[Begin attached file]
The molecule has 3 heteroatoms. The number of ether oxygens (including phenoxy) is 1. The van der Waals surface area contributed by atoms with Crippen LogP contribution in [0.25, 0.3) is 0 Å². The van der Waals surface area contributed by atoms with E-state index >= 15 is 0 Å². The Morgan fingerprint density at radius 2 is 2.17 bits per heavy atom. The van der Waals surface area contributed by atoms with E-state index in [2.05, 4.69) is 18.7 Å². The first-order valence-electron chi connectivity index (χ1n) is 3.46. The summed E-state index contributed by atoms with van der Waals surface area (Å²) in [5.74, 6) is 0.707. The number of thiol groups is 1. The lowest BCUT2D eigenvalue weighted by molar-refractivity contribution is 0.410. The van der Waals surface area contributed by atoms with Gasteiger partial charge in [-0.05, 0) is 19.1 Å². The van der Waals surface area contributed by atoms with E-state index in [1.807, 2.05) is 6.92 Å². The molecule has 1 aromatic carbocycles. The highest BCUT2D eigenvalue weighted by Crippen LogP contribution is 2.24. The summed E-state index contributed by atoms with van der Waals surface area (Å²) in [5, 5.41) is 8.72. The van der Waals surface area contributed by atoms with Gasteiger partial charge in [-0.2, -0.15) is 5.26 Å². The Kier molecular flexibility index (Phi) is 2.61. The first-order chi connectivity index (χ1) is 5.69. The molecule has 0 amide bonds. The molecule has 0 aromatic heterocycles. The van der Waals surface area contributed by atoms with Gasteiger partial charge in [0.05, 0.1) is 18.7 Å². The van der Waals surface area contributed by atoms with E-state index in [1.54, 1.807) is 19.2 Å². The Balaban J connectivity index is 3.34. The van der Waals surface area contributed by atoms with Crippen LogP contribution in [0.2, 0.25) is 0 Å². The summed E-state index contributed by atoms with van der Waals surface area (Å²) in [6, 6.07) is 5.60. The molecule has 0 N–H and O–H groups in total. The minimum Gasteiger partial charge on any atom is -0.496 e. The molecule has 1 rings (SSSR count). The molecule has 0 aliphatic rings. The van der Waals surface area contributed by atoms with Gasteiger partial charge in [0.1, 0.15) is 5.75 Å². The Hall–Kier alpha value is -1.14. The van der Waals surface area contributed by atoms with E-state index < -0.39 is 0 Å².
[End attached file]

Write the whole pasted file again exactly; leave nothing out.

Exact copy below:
The molecule has 3 heteroatoms. The number of ether oxygens (including phenoxy) is 1. The van der Waals surface area contributed by atoms with Crippen LogP contribution in [0.25, 0.3) is 0 Å². The van der Waals surface area contributed by atoms with E-state index >= 15 is 0 Å². The Morgan fingerprint density at radius 2 is 2.17 bits per heavy atom. The van der Waals surface area contributed by atoms with E-state index in [2.05, 4.69) is 18.7 Å². The first-order valence-electron chi connectivity index (χ1n) is 3.46. The summed E-state index contributed by atoms with van der Waals surface area (Å²) in [5.74, 6) is 0.707. The number of thiol groups is 1. The lowest BCUT2D eigenvalue weighted by molar-refractivity contribution is 0.410. The van der Waals surface area contributed by atoms with Gasteiger partial charge in [-0.05, 0) is 19.1 Å². The van der Waals surface area contributed by atoms with E-state index in [1.807, 2.05) is 6.92 Å². The molecule has 1 aromatic carbocycles. The highest BCUT2D eigenvalue weighted by Crippen LogP contribution is 2.24. The summed E-state index contributed by atoms with van der Waals surface area (Å²) in [5, 5.41) is 8.72. The van der Waals surface area contributed by atoms with Gasteiger partial charge in [-0.2, -0.15) is 5.26 Å². The Kier molecular flexibility index (Phi) is 2.61. The first-order chi connectivity index (χ1) is 5.69. The molecule has 0 amide bonds. The molecule has 0 aromatic heterocycles. The van der Waals surface area contributed by atoms with Gasteiger partial charge in [0.05, 0.1) is 18.7 Å². The van der Waals surface area contributed by atoms with E-state index in [1.54, 1.807) is 19.2 Å². The Balaban J connectivity index is 3.34. The van der Waals surface area contributed by atoms with Crippen LogP contribution in [0.2, 0.25) is 0 Å². The summed E-state index contributed by atoms with van der Waals surface area (Å²) in [6, 6.07) is 5.60. The molecule has 0 N–H and O–H groups in total. The minimum Gasteiger partial charge on any atom is -0.496 e. The molecule has 1 rings (SSSR count). The molecule has 0 aliphatic rings. The van der Waals surface area contributed by atoms with Gasteiger partial charge in [0.1, 0.15) is 5.75 Å². The Hall–Kier alpha value is -1.14. The van der Waals surface area contributed by atoms with E-state index < -0.39 is 0 Å².